Couture establishing unique identity in India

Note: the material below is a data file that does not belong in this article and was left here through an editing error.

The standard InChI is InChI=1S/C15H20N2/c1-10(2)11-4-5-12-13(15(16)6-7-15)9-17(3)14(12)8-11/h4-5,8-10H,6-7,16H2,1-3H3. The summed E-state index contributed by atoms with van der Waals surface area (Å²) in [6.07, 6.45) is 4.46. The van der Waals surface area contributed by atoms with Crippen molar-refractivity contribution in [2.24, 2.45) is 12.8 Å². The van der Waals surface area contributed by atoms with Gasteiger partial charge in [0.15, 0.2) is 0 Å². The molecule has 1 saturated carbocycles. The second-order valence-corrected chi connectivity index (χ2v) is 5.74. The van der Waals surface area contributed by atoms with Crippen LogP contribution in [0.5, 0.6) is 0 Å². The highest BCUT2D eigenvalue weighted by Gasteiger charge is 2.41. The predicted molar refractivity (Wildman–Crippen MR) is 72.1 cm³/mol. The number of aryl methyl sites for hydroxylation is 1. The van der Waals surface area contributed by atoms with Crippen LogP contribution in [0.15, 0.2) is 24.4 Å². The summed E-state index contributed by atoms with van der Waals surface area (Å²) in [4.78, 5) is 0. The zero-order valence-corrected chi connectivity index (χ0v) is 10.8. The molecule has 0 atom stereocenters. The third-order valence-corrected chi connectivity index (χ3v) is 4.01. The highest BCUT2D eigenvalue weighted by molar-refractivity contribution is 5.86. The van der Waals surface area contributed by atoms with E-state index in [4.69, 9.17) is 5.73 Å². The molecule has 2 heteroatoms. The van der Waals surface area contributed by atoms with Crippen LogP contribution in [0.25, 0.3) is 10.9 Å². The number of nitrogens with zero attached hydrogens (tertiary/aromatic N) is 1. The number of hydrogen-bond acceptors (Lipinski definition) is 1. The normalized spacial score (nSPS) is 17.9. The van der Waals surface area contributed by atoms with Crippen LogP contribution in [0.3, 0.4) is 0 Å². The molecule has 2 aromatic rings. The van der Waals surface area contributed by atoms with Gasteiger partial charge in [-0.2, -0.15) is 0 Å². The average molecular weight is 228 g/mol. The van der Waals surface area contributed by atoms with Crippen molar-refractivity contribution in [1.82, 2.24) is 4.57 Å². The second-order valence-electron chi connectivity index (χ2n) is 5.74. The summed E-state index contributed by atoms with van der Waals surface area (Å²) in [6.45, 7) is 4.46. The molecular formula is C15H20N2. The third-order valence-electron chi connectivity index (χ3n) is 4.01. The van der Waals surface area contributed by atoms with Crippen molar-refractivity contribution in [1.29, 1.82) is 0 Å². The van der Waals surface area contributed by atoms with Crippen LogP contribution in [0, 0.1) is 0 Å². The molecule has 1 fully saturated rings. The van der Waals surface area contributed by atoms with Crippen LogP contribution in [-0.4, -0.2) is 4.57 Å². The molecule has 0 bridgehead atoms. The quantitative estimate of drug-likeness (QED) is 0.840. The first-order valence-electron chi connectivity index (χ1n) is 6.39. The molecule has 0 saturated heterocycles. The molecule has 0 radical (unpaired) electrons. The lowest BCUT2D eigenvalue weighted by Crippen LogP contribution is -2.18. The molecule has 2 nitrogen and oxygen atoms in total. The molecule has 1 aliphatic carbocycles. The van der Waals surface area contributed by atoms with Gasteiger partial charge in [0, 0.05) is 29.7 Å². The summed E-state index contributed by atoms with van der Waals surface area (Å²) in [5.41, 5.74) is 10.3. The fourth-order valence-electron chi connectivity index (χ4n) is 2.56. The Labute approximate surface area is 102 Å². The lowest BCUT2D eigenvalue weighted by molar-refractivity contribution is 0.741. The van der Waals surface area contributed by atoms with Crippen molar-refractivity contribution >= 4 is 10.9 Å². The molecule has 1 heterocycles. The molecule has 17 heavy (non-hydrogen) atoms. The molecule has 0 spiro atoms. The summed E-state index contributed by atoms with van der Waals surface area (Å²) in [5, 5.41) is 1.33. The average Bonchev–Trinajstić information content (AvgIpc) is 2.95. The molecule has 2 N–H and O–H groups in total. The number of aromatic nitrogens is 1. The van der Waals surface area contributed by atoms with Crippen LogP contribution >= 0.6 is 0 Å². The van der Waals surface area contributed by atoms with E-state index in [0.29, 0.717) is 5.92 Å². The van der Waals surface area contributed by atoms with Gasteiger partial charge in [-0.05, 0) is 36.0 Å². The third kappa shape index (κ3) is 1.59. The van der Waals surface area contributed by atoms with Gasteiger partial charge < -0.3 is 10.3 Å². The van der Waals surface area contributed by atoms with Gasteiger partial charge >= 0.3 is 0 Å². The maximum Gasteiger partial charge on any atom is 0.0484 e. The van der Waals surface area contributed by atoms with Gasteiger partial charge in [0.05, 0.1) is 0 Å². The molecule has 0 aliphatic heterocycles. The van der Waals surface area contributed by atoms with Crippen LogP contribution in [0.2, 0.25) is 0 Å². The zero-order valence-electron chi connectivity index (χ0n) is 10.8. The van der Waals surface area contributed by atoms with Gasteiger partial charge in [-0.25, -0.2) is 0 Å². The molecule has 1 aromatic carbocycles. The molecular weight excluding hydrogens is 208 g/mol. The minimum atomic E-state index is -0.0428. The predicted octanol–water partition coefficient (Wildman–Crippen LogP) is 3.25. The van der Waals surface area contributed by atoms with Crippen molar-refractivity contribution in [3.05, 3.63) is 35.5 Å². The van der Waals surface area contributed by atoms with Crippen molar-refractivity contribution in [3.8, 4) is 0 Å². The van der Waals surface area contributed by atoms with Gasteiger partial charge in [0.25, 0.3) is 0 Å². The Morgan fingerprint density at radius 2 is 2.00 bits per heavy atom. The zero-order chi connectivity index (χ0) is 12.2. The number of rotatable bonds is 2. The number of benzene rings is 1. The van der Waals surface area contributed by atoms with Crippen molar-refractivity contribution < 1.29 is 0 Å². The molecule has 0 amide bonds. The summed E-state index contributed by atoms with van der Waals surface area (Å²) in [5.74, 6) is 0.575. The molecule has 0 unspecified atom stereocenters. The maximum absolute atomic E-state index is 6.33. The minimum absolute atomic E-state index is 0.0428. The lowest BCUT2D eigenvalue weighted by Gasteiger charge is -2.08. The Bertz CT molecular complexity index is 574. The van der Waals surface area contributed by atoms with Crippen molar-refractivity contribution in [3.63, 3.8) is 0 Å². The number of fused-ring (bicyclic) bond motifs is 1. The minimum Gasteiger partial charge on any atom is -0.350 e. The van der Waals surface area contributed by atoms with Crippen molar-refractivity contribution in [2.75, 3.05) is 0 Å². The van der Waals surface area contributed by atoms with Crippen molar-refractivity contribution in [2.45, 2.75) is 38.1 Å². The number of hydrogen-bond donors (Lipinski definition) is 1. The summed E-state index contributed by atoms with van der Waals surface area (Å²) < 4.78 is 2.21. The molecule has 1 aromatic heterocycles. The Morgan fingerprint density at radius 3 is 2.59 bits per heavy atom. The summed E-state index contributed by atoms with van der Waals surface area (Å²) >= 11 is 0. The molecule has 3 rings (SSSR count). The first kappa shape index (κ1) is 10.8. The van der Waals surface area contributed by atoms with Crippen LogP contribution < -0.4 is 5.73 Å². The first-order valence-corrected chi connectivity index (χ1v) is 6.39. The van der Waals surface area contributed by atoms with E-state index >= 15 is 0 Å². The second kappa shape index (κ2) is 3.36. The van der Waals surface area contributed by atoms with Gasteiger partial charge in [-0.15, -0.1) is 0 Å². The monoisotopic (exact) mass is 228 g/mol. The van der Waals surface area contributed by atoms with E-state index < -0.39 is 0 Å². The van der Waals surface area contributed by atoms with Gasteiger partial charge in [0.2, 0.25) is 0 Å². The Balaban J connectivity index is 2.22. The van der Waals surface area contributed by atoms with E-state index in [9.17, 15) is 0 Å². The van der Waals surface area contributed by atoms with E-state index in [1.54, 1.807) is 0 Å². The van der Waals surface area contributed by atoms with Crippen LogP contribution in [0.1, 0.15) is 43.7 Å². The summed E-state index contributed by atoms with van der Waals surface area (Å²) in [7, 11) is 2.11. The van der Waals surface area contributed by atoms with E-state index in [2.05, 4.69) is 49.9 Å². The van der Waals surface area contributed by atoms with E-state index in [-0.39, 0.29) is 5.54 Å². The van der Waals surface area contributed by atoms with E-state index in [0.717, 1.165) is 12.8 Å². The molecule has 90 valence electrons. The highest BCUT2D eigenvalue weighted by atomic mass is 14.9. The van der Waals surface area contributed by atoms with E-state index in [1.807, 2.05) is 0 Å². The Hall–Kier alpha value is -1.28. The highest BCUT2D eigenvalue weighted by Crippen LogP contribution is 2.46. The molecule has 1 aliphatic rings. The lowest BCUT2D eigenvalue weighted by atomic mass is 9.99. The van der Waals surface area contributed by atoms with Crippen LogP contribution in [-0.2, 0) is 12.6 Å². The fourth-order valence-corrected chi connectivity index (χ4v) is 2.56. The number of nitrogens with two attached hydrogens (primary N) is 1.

Delhi is gearing up for two fashion weeks this month. India Bridal Fashion Week starts from today and the fourth edition of Delhi Couture Week starts on July 31. In India couture and bridal wear have been considered similar unlike in the West, where couture is treated separately. But gradually, a few Indian designers are trying to break that mindset and invent haute couture in the country. In Paris, the term ‘Haute Couture’ includes presenting a collection that has at least 35 looks and is a mix of both day and evening wear. So far, Lecoanet-Hemant are the only Asian designers to have been part of this prestigious chamber. They have showed their collections at Paris Haute Couture from 1984-2000. India wakes up to the term haute couture Now, India seems to be waking up to the term haute couture with fashion weeks like the PCJ Delhi Couture Week, Amby Valley Indian Bridal Week, and Tarun Tahiliani’s Couture Exposition taking place in quick succession between June and July. Indeed these mega fashion events showcase more of bridal wear. There has always been a confusion in the industry as to what is the difference between bridal and couture. Couture in India is all about catering to the weddingwear market since that is where designers try to get their highest returns on investment, where the garments have to be heavily embellished and priced. However, gradually, the difference between couture and bridal is becoming more evident with designers trying to portray their designs separately. However, one cannot expect a French concept to work in the Indian context. While in Europe, couture is primarily worn at balls, red carpet events and other special occasions, in India, such designs and garments are preferred for weddings. Only difference being seen now is that designers who focus on couture are working towards staying true to the essence of couture. There are nine designers showing at this year's Couture Week - of them Gaurav Gupta, Varun Bahl, Anamika Khanna and Anju Modi all showed collections last year that were faithful to the spirit of couture. So though very different from the western understanding of the word, couture in India is developing its own identity without heavily depending on opulence and embroidery. Indeed couture design in India may have a bridal feel as today’s modern brides no longer just want the wear heavy traditional bridal attire. Indian designers are surely giving a distinct ethnic flavour to haute couture while adapting western sensibiltities into their creations. Source: Fashion United

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